If you can make one heap of all your winnings And risk it on one turn of pitch-and-toss, And lose, and start again at your beginnings, And never breathe a word about your loss: If you can force your heart and nerve and sinew To serve your turn long after they are gone, And so hold on when there is nothing in you Except the Will which says to them: "Hold on!"
If you can talk with crowds and keep your virtue, Or walk with Kings---nor lose the common touch, If neither foes nor loving friends can hurt you, If all men count with you, but none too much: If you can fill the unforgiving minute With sixty seconds' worth of distance run, Yours is the Earth and everything that's in it, And---which is more---you'll be a Man, my son! Or a woman, my daughter.
Despite all the 180 degree differences in this room at this very moment, the real beauty of this gathering and this place is that we can, for a moment, still our hearts and minds, “keeping our heads”. In this time we have today, unless God makes a cell phone call, we can take a few moments and realize that we sit with friends - even family - and that no matter what is going on around us or in us, because we belong to God and each other. While it may feel like we may be losing our heads, by our coming together, in the presence of God’s Holy Spirit, we are not losing our heads, but re-centering our hearts, minds and souls. In these next moments of preparation, but us lay down our burdens, ask for any forgiveness that is needed, that when we leave this place, people will not see the faces of angels, but the very face of God. So shall we begin.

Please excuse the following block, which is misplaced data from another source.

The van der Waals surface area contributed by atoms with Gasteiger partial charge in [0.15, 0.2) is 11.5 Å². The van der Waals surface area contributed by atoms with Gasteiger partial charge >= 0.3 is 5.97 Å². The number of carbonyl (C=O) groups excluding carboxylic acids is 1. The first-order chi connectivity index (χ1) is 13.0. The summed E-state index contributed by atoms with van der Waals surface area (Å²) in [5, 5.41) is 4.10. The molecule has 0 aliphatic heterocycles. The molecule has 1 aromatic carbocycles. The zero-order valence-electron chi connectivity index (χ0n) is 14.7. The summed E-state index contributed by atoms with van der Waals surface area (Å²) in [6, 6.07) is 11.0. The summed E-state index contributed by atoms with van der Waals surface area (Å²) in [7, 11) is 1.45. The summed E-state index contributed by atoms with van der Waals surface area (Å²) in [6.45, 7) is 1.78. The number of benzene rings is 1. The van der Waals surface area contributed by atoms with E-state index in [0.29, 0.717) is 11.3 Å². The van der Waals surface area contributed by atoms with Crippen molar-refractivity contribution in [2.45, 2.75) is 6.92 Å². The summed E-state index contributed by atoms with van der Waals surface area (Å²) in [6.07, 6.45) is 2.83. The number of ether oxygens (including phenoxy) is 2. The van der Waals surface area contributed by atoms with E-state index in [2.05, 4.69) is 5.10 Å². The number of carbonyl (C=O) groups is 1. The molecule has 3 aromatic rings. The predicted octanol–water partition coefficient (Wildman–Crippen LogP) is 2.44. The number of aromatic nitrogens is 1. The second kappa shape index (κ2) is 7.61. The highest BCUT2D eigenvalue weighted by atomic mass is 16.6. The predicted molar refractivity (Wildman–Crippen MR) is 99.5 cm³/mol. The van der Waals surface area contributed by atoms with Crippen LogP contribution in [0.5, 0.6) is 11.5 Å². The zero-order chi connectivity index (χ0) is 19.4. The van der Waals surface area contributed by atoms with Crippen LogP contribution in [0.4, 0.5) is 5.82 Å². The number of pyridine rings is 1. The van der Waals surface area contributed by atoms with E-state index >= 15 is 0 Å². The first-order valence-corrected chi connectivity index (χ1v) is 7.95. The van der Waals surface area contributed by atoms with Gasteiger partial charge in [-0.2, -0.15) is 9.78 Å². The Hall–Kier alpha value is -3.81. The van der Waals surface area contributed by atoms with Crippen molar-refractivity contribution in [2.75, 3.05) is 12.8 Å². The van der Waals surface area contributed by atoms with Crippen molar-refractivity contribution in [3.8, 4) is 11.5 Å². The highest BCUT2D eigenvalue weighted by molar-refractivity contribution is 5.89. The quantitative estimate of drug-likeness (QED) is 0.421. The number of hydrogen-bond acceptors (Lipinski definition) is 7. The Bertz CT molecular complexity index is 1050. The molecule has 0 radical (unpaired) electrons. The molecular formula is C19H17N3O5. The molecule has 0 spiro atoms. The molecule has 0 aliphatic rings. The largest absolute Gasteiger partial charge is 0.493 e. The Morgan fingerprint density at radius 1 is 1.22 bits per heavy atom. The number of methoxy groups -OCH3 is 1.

Let us pray. God of love and sanctuary, we thank you for this day, for this time of clearing our heads and hearts, that we may go back into the world to do what you have need of us. Thank you for loving us so unconditionally, that regardless of how our brains are wired or how our hearts lean, you help us to feel at peace and at one with the world, even if those moments are brief. Help us know how to help those who struggle with keeping their heads and hearts, that we may see the goodness and mercy that follow us - all of us - in all our days. For the calm and serenity of your Spirit, all your people say, Amen.
Just the messenger. And the collector and arranger of that which has been received. References available upon request.